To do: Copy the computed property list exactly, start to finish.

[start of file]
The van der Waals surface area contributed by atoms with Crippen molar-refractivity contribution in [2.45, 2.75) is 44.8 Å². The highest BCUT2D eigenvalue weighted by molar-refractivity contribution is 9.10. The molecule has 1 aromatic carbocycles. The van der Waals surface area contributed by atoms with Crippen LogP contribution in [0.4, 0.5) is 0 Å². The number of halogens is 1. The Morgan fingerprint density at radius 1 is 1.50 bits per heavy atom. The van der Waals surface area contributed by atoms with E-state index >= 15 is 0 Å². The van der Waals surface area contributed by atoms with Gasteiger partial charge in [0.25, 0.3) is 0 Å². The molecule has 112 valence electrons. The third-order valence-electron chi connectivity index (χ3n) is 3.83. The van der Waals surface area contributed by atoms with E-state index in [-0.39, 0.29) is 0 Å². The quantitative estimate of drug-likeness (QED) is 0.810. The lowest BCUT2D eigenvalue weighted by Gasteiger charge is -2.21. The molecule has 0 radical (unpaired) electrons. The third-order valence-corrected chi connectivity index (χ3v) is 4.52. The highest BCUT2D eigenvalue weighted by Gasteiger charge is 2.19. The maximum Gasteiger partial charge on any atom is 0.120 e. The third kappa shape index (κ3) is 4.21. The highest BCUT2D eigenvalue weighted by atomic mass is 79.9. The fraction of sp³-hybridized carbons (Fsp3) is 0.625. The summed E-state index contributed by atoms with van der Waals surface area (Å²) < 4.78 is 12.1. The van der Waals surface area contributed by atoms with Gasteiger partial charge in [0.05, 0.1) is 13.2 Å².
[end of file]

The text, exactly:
The van der Waals surface area contributed by atoms with Crippen molar-refractivity contribution in [2.45, 2.75) is 44.8 Å². The highest BCUT2D eigenvalue weighted by molar-refractivity contribution is 9.10. The molecule has 1 aromatic carbocycles. The van der Waals surface area contributed by atoms with Crippen LogP contribution in [0.4, 0.5) is 0 Å². The number of halogens is 1. The Morgan fingerprint density at radius 1 is 1.50 bits per heavy atom. The van der Waals surface area contributed by atoms with E-state index >= 15 is 0 Å². The van der Waals surface area contributed by atoms with Gasteiger partial charge in [0.25, 0.3) is 0 Å². The molecule has 112 valence electrons. The third-order valence-electron chi connectivity index (χ3n) is 3.83. The van der Waals surface area contributed by atoms with E-state index in [-0.39, 0.29) is 0 Å². The quantitative estimate of drug-likeness (QED) is 0.810. The lowest BCUT2D eigenvalue weighted by Gasteiger charge is -2.21. The molecule has 0 radical (unpaired) electrons. The third-order valence-corrected chi connectivity index (χ3v) is 4.52. The highest BCUT2D eigenvalue weighted by Gasteiger charge is 2.19. The maximum Gasteiger partial charge on any atom is 0.120 e. The third kappa shape index (κ3) is 4.21. The highest BCUT2D eigenvalue weighted by atomic mass is 79.9. The fraction of sp³-hybridized carbons (Fsp3) is 0.625. The summed E-state index contributed by atoms with van der Waals surface area (Å²) < 4.78 is 12.1. The van der Waals surface area contributed by atoms with Gasteiger partial charge in [0.05, 0.1) is 13.2 Å².